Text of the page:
Bringing together members of the African diaspora, this session will discuss existing and new potential ways to harness health and development innovation to support Africa’s response to COVID-19. While recognizing the widespread social and economic damage that COVID-19 has already caused, the session will have a forward-looking focus on the opportunity to forge partnerships and support innovative solutions to save lives and support livelihoods across the African continent. Topics will include the role of Africans in the diaspora to support innovative African companies responding to COVID-19, how to spur economic activity across the continent in light of social distancing measures and opportunities and challenges in the digital health and biopharmaceutical sectors.
Kedest Tesfagiorgis leads the Global Partnerships & Grand Challenges team, building a global network centered in low- and middle-income countries that links creative scientific minds, resources, and focus to reach the Sustainable Development Goals and beyond.
Founder and Managing Partner, Ignite GB Inc.; Co-Founder and CEO, Small World Brands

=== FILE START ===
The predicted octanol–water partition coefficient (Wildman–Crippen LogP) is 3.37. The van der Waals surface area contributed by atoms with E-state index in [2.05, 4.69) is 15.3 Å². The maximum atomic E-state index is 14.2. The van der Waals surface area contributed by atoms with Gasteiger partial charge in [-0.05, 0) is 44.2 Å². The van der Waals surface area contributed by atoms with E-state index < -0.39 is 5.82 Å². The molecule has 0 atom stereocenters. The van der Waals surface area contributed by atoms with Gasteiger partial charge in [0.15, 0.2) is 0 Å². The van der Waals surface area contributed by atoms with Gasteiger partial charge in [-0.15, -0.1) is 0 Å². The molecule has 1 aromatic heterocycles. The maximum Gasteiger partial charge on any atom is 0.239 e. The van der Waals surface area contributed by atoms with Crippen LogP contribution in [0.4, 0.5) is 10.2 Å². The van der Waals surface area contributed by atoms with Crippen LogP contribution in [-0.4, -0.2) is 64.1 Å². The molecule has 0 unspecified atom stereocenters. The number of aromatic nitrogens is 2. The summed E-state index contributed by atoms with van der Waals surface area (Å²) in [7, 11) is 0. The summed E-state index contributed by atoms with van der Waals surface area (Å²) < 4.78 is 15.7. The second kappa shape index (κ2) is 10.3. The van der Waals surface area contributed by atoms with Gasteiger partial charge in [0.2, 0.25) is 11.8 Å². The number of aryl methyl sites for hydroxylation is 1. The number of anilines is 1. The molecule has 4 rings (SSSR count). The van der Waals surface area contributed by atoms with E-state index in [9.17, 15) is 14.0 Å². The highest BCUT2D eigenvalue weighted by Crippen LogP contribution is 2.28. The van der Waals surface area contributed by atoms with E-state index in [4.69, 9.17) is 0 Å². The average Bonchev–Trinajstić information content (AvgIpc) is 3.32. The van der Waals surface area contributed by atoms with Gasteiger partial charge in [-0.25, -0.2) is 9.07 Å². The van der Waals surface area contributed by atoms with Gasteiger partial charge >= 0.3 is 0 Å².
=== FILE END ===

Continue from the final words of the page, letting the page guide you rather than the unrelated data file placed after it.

Josh Ghaim is the Founder and Managing Partner of Ignite Growth Brands (IgniteGB), a new brand and innovation accelerator focused in the Health and Beauty markets as well as investments and support of Women and Minority led start-ups. Josh is also the Co-Founder and CEO of Small World Brands, the parent company of Nuria Beauty and Recharge Health brands.
Commercial Director, Roche
Ndeye Makalou is a highly motivated, courageous global transformational leader with 20+years’ experience in the biopharma industry, with expertise in project management, quality control, clinical and commercial operations in developed and emerging markets. Makalou uses her expertise in effectively leading complex programs from late-stage discovery to commercialization and my skills in building and managing effective multidisciplinary teams.